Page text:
You can use
sudo nping --icmp 192.168.1.0/24 for a basic ICMP ping scan in the network 192.168.1.0/24. nping comes with nmap.
nmap is a well-known cross-platform scanner. There is even a GUI for people who don’t like terminals, called Zenmap.
You can scan a network with commands like
sudo nmap -sV -O -T4 -oN scan-results.txt -v 192.168.1.0/24. This command tells nmap to scan the most common 1,000 TCP ports of all devices in the network 192.168.1.0/24. It also tells nmap to identify services of open ports and operating systems. The scanning result is stored in scan-results.txt. You can also add the flags
-F to only scan the top 100 TCP ports or
-p- to scan all TCP ports.
However, all scanning methods come with some limitations. For example, a device can be configured in a way that it ignores ICMP echo requests. This means that you won’t get any answers when you send a ping to the device. ICMP echo requests can also be blocked by your network router. Then, you won’t get any responses. The router could even block any scanning attempts. For instance, the Turris Omnia blocks all scanning attempts in the guest Wi-Fi network. In this case, you can’t scan for any devices. You could still record the network traffic with Wireshark or similar tools, because many devices send broadcast/multicast traffic, so you can passively detect them.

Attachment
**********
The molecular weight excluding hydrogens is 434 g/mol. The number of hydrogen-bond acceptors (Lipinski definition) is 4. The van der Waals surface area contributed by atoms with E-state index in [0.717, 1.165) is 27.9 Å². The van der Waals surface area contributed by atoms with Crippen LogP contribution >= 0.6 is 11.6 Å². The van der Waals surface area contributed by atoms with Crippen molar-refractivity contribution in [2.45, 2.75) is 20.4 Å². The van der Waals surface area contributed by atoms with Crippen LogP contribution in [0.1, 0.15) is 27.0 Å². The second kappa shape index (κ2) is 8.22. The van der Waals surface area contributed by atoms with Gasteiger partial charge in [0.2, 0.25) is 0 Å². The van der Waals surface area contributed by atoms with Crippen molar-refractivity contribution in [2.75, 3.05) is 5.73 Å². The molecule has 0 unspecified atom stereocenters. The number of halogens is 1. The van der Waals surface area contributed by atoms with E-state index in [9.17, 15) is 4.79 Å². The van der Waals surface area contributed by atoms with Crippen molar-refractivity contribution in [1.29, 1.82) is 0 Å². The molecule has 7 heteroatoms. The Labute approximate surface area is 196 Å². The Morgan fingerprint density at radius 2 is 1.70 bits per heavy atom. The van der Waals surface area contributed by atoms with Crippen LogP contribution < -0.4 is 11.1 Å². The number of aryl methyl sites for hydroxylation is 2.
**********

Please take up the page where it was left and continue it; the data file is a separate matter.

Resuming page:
A more expensive solution is to use a managed switch or a router that supports tcpdump. In this case, you can monitor all network traffic and identify all devices in the network. Two exceptions: There might be a purely passive network component that never talks to anyone and blocks all connection requests, and there might be an IoT device that comes with its own network connection (e.g., via mobile networks).